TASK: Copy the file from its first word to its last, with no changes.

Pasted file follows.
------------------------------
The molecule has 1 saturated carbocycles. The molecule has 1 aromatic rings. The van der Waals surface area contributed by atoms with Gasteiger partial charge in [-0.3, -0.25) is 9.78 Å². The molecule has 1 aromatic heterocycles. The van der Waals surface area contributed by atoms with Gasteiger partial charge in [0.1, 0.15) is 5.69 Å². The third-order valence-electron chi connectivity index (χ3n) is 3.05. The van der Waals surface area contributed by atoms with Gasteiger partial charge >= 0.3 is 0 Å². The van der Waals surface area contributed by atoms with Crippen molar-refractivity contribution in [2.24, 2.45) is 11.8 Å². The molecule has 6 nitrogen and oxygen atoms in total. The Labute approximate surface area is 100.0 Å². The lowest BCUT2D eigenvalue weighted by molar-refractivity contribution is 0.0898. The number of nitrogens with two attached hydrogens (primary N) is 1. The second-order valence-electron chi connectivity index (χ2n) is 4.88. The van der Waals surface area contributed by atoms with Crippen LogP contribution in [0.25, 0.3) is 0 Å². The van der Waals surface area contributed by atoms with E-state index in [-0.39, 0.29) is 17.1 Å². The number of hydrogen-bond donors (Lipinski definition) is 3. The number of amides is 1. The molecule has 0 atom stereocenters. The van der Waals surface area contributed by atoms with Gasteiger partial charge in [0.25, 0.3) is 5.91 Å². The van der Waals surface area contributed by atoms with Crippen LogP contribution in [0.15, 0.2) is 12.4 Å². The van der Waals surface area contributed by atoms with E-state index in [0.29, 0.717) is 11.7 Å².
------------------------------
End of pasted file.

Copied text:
The molecule has 1 saturated carbocycles. The molecule has 1 aromatic rings. The van der Waals surface area contributed by atoms with Gasteiger partial charge in [-0.3, -0.25) is 9.78 Å². The molecule has 1 aromatic heterocycles. The van der Waals surface area contributed by atoms with Gasteiger partial charge in [0.1, 0.15) is 5.69 Å². The third-order valence-electron chi connectivity index (χ3n) is 3.05. The van der Waals surface area contributed by atoms with Gasteiger partial charge >= 0.3 is 0 Å². The van der Waals surface area contributed by atoms with Crippen molar-refractivity contribution in [2.24, 2.45) is 11.8 Å². The molecule has 6 nitrogen and oxygen atoms in total. The Labute approximate surface area is 100.0 Å². The lowest BCUT2D eigenvalue weighted by molar-refractivity contribution is 0.0898. The number of nitrogens with two attached hydrogens (primary N) is 1. The second-order valence-electron chi connectivity index (χ2n) is 4.88. The van der Waals surface area contributed by atoms with Crippen LogP contribution in [0.25, 0.3) is 0 Å². The van der Waals surface area contributed by atoms with E-state index in [-0.39, 0.29) is 17.1 Å². The number of hydrogen-bond donors (Lipinski definition) is 3. The number of amides is 1. The molecule has 0 atom stereocenters. The van der Waals surface area contributed by atoms with Gasteiger partial charge in [0.25, 0.3) is 5.91 Å². The van der Waals surface area contributed by atoms with Crippen LogP contribution in [0.15, 0.2) is 12.4 Å². The van der Waals surface area contributed by atoms with E-state index in [0.29, 0.717) is 11.7 Å².